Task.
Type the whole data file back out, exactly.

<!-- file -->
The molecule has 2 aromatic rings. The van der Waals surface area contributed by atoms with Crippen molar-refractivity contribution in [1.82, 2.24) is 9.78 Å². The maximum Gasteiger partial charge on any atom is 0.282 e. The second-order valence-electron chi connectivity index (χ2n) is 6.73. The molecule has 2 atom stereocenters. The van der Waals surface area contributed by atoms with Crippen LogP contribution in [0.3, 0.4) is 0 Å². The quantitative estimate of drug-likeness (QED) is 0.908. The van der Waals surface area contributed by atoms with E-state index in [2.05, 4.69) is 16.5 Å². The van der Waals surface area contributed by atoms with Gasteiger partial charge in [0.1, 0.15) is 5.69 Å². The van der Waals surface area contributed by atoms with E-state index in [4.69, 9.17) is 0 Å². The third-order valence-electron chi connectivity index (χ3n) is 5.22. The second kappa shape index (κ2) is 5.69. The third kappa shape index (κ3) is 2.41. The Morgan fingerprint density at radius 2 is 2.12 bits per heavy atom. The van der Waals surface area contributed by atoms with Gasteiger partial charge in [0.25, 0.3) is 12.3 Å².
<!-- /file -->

The molecule has 2 aromatic rings. The van der Waals surface area contributed by atoms with Crippen molar-refractivity contribution in [1.82, 2.24) is 9.78 Å². The maximum Gasteiger partial charge on any atom is 0.282 e. The second-order valence-electron chi connectivity index (χ2n) is 6.73. The molecule has 2 atom stereocenters. The van der Waals surface area contributed by atoms with Crippen LogP contribution in [0.3, 0.4) is 0 Å². The quantitative estimate of drug-likeness (QED) is 0.908. The van der Waals surface area contributed by atoms with E-state index in [2.05, 4.69) is 16.5 Å². The van der Waals surface area contributed by atoms with Gasteiger partial charge in [0.1, 0.15) is 5.69 Å². The van der Waals surface area contributed by atoms with E-state index in [4.69, 9.17) is 0 Å². The third-order valence-electron chi connectivity index (χ3n) is 5.22. The second kappa shape index (κ2) is 5.69. The third kappa shape index (κ3) is 2.41. The Morgan fingerprint density at radius 2 is 2.12 bits per heavy atom. The van der Waals surface area contributed by atoms with Gasteiger partial charge in [0.25, 0.3) is 12.3 Å².